- Associated Press - Tuesday, June 2, 2015

JACKSON, Miss. (AP) - A Democratic candidate for governor, Dr. Valerie Adream Smartt Short, said Tuesday that she’s running for the state’s top office because Mississippi leaders have failed to support education, expand health care or improve the economy.

Short, 56, is an obstetrician-gynecologist who lives in Ridgeland and has practiced medicine around the state for 22 years, having had offices in Jackson and Laurel. She grew up in a military family that lived in several countries and is an Air Force veteran. She said she speaks German, French, Spanish and Swahili.

During a news conference Tuesday in Jackson, Short said Republican Gov. Bryant has done too little to reduce pervasive poverty and decrease the unemployment rate, which recently was the second-highest in the nation.

“This is beyond unacceptable. It is past appalling. It is absolutely an abomination,” Short said.

In the Aug. 4 Democratic primary, Short faces attorney Vicki Slater of Madison and Jackson resident Robert Gray.

Bryant, who is seeking a second term, has one Republican primary opponent: Mitch Young of Sumrall, who is retired from the Navy.

Bryant had $2.6 million in his campaign fund in early May, according to his most recent finance report. Slater had $62,507 cash on hand; Short had $14,929; Young had $100; Gray had no campaign cash.

Short on Tuesday criticized Bryant for not pushing legislators to expand Medicaid to cover about 200,000 lower-income workers - people who currently earn too little to afford private insurance but too much to qualify for the health insurance program that is paid by federal and state dollars. Medicaid expansion is an option under the federal health care law that President Barack Obama signed in 2010.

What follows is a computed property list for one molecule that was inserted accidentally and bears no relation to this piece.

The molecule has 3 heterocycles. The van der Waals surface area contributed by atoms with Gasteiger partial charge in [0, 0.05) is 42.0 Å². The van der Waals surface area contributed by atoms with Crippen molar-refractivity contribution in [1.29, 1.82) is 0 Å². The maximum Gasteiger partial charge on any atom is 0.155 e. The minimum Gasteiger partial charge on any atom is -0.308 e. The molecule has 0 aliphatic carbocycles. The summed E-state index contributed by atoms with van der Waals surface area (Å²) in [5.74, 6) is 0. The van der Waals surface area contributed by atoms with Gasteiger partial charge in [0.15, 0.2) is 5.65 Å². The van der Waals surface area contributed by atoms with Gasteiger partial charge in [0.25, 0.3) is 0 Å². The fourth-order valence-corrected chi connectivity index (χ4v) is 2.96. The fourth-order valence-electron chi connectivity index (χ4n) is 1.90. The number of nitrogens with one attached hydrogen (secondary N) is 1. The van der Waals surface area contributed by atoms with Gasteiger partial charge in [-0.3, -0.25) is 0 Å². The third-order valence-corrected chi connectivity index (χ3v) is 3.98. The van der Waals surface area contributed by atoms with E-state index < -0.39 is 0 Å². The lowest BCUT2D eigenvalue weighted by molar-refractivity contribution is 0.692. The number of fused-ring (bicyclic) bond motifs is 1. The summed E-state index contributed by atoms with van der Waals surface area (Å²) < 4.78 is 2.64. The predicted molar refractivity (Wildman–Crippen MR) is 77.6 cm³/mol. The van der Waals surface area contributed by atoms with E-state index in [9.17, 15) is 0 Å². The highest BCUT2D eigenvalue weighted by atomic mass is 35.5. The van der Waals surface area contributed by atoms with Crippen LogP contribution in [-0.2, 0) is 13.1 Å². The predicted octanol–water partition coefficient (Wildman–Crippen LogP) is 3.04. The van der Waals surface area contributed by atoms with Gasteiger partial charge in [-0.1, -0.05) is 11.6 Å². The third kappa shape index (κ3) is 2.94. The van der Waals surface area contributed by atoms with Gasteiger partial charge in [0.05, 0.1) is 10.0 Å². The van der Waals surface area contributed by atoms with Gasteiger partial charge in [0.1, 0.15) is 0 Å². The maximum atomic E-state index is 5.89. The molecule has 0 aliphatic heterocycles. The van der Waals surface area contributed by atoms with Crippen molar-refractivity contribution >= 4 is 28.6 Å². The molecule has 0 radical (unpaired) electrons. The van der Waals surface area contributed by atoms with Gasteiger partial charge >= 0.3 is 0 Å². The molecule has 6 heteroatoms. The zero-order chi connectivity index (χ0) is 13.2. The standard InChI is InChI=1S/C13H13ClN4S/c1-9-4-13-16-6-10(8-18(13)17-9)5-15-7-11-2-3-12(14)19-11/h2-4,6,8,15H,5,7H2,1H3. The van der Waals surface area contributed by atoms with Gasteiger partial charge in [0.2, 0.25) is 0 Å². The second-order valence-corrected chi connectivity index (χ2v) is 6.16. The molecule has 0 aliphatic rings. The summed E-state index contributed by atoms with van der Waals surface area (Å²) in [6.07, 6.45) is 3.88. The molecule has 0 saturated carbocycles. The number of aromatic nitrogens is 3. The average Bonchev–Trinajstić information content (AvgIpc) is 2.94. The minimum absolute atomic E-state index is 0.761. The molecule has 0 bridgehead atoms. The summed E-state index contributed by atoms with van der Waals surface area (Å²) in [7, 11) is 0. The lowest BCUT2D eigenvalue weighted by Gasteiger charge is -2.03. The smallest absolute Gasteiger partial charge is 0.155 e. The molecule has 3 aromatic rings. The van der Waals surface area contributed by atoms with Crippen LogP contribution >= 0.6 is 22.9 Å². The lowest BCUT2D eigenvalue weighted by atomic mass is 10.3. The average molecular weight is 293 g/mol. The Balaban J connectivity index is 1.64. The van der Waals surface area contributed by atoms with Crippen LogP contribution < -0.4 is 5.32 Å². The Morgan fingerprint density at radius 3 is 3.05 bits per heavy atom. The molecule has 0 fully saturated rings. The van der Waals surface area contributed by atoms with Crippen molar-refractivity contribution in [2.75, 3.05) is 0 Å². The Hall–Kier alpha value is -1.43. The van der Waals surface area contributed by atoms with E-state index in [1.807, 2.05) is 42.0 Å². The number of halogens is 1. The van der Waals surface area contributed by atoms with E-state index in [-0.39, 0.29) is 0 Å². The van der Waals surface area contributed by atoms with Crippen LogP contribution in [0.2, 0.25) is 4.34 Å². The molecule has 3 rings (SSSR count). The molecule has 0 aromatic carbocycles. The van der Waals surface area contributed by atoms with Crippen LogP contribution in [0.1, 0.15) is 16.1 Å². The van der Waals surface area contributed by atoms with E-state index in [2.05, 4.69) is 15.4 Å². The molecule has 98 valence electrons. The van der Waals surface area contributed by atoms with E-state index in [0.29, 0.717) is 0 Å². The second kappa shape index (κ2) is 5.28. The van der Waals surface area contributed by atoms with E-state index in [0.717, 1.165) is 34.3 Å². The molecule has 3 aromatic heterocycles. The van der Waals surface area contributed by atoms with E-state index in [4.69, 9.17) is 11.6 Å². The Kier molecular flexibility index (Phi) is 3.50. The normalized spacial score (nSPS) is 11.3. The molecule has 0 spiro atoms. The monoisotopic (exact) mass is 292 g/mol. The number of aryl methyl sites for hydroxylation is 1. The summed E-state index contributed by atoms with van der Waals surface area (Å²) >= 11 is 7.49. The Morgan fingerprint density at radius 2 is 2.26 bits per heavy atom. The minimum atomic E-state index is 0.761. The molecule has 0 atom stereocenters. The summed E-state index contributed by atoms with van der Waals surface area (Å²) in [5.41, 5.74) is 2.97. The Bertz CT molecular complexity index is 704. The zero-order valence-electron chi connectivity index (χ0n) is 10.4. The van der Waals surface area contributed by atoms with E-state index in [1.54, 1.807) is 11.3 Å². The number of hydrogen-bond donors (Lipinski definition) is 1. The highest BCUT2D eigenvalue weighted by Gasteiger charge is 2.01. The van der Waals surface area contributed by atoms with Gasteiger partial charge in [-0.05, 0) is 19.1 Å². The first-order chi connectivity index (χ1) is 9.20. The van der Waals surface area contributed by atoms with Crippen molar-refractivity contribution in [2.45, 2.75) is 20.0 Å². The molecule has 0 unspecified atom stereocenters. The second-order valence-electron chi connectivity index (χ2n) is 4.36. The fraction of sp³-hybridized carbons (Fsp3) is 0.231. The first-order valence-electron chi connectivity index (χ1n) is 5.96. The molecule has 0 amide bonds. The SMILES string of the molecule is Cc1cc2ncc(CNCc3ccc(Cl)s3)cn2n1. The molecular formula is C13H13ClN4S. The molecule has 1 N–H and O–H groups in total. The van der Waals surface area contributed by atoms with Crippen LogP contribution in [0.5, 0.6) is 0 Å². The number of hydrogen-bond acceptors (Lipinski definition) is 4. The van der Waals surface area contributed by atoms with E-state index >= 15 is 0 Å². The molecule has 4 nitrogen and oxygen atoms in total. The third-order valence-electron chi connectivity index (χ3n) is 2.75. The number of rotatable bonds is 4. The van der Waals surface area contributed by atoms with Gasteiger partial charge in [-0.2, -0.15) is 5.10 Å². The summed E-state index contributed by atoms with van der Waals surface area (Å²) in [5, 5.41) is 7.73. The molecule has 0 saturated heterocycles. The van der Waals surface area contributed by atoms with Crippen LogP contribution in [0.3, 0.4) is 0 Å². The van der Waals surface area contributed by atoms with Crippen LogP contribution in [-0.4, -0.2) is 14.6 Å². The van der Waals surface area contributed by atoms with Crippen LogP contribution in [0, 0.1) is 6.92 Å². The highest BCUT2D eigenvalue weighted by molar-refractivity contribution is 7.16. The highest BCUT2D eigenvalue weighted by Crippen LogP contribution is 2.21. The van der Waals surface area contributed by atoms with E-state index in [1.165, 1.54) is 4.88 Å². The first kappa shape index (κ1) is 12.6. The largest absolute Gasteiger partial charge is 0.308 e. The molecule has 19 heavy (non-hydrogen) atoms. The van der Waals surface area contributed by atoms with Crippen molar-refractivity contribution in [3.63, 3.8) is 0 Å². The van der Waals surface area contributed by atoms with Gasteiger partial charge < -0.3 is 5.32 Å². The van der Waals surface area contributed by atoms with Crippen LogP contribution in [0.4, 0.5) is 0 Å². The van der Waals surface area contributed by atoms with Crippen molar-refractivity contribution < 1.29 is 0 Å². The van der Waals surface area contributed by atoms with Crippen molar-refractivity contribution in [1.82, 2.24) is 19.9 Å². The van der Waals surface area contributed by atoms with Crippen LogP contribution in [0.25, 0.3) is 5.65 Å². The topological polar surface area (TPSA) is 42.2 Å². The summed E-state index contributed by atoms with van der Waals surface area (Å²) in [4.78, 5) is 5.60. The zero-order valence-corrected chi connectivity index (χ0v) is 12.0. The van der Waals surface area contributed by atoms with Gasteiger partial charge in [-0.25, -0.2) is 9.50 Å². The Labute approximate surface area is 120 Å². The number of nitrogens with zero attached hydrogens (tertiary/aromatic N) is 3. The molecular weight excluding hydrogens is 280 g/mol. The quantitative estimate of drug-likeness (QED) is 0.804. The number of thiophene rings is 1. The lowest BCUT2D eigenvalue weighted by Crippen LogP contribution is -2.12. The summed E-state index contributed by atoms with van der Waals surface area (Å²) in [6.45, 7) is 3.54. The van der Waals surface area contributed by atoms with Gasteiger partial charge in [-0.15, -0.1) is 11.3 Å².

Bryant has said repeatedly that he doesn’t believe the federal government will fulfill its promise to pay 90 percent of the cost for those who would be added under an expanded Medicaid program. Because Mississippi is one of the poorest states in the nation, the federal government already pays for about 75 percent of the cost for people currently on Medicaid, and state expenses have increased in the past several years.

Slater has also criticized Bryant on education, health care and the economy.

Winners of the party primaries advance to the Nov. 3 general election.

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Follow Emily Wagster Pettus on Twitter: http://twitter.com/EWagsterPettus .

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